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    • Posted by Taxpayer on

      But white-haired old men do represent 100% of the views of the 20% of the people that actually vote. Fair is fair. And, it is not like the elderly have cornered the market on (ir)relevence here. The youngest among the candidates talks about homelessness and education, where NTI has no active role or mandate. That would be like electing a pro-gun Hamlet expecting to stop Trudeau from taking away our guns. The only real lever under NTI direct control related to social issues is the subsurface lands they administer. None of the candidates mention a word about how they will use this great power and influence to lift us up out of poverty, except to say that using it should be made more difficult. Not a great deal of vision here, unless pouting loudly in the direction of Ottawa counts.

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      • Posted by Inuk on

        NTI just hosted Housing Summit end of November here in town where homelessness was discussed and housing in general, NTI is also very active in Suicide Prevention. They work with the signatories of Nunavut Agreement, which is the Federal Government and our Territorial Government. Clayton Tartak seems to be more informed than most people do.

  2. Posted by Frobisher bay boy on

    No female candidates come on inuit 😔 .

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    • Posted by Let’s Go Jack! on

      When Jack Anawak was Member of Parliament he stopped 7 families from being evicted! How a leader should be!
      Please show your support and vote Jack Anawak for NTI Vice-President on December 12, 2022. He still has a lot of good years to get him back into politics! You will not regret! A promise is a promise!

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      • Posted by Forever Amazed on

        When Jack was VP at NTI several years ago (2011 I believe), how many meetings did he attend? How many meetings did he miss? Why did he not complete his term?

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          • Posted by Truestory on

            This only proves he makes mistakes like the rest of regular folk. We’re only human like Mr. Anawak.

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    • Posted by Nelson Muntz on

      I read a quote once from a candidate that said, ..”What matters is between the ears. Not what’s between…”

  3. Posted by voters on

    discussion could be on which one of two candidates with the two others not serious considerations. It could be the top choices Paul I and Clayton T that then split the vote and one of the others gets in. vote well. be strategic.

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  4. Posted by Get out what you put in on

    I truly hope Jacopoosie wins.
    He is what we all deserve at this point.

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    • Posted by Truestory on

      What are his campaign? What does he say? 3 out of 4 said something. His silence is loud and clear.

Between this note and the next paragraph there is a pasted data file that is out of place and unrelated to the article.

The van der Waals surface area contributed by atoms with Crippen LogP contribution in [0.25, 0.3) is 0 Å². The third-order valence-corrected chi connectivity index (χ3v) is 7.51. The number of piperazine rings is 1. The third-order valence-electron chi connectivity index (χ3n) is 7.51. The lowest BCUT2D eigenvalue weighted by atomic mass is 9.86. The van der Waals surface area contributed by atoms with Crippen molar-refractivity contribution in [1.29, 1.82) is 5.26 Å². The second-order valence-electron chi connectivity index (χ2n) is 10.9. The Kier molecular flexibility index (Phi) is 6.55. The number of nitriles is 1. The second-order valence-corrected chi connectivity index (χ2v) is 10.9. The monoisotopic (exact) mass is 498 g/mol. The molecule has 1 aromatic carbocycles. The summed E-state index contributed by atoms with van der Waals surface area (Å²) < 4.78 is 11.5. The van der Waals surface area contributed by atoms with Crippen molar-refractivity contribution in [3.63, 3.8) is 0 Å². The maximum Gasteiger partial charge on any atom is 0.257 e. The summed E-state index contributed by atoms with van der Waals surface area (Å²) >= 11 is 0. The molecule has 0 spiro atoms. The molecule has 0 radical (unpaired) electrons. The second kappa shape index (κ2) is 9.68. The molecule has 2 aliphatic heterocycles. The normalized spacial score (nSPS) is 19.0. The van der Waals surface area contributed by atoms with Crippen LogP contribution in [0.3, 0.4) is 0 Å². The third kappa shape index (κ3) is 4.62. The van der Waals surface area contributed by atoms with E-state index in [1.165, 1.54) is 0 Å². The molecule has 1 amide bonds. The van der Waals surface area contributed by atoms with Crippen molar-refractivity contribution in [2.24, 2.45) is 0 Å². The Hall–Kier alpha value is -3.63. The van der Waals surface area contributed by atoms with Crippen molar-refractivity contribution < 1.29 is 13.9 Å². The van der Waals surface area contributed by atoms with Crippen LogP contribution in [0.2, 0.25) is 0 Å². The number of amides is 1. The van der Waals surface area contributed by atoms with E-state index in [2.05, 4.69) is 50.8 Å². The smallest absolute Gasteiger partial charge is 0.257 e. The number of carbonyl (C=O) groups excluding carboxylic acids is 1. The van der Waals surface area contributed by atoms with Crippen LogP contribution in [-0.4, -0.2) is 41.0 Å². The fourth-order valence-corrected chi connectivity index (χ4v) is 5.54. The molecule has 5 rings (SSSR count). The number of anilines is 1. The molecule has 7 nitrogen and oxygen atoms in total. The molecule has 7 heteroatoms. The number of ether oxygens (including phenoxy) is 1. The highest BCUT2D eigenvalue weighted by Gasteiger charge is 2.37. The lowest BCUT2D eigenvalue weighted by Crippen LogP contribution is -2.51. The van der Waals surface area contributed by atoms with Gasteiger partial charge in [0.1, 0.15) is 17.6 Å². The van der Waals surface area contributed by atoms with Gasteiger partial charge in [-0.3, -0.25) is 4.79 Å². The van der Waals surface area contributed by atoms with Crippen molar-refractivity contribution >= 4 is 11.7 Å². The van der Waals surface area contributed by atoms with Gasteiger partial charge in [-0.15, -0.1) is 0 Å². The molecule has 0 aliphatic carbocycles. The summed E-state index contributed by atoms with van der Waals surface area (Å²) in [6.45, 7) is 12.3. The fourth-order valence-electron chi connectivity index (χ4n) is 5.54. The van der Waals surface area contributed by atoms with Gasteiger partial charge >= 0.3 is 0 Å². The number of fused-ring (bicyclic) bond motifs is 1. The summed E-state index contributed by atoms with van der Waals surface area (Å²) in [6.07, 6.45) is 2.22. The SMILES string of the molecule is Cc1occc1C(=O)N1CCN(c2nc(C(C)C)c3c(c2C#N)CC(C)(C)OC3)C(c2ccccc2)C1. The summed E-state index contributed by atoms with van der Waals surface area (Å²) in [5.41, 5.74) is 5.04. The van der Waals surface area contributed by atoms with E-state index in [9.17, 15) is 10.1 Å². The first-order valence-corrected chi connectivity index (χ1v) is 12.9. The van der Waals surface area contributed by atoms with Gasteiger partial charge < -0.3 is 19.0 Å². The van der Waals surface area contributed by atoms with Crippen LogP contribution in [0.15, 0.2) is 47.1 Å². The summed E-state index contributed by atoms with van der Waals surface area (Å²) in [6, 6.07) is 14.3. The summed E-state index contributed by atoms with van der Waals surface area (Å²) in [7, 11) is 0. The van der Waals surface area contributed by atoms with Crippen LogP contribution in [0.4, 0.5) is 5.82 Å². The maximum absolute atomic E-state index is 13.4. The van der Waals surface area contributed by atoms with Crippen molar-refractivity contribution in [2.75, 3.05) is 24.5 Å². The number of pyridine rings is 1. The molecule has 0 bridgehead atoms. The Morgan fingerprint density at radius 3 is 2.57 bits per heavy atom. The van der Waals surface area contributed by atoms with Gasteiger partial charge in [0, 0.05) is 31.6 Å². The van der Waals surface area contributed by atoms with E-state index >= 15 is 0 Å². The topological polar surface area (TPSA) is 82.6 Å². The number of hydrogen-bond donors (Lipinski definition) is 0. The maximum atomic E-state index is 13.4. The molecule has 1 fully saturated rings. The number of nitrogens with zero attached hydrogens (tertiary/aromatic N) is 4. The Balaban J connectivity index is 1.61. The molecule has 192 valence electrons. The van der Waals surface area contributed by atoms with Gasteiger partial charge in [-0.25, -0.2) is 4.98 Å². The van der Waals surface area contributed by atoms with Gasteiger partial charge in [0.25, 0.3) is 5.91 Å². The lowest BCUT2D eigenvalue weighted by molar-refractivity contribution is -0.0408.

5. Posted by In Rankin on

    I know the wrong person will be voted in because only a few people will vote. So, Everyone Eligible Please Go Vote! Or Shut Up If You Have A Problem with NTI

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  6. Posted by Sanimut on

    Enough of jack and Paul, . I don’t know jacopuusi at all but Clayton seems like a decent choice.

    Clayton has my vote in this election. Good luck to all.

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  7. Posted by Kivallirmiutak on

    One of these candidates was behind the recent petition trying to remove the KIA president.

    IMO that candidate should own up to what they’ve tried to do in recent months.

    Inuit have a right to know whether the candidate has been or is involved in political coup attempts.

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    • Posted by Kivalliqmiutaq on

      The only candidate that I know that was behind such thing is running in the Kivalliq Inuit Association election

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  8. Posted by Natchilikmeotaq on

    Clayton made a big commitment to campaign across the territory, he’s vision of NTI moving forward seems to be the best choice.
    Please go vote and support your vote of choice.
    Clayton has my vote.
    Happy holidays Tammafi!

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    • Posted by jawbones on

      Where is he? Never saw him once. Made a commitment and no show? What type of Candidate/Leader is he? ONLY for East Nunavut again, no other part of the Territory to worry about?

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  9. Posted by Toonik’s Grandfather on

    There are actually two (real) candidates, Clayton and Paul. I wish I can vote for both but, good luck to both of you.

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  10. Posted by 867 on

    If the salary for these positions was closer to that of a GN paraprofessional, would these individuals be running? Are they doing it for the money or because they actually care?

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    • Posted by jawbones on

      What are you on? Comparing GN to anything is like rocks and apples.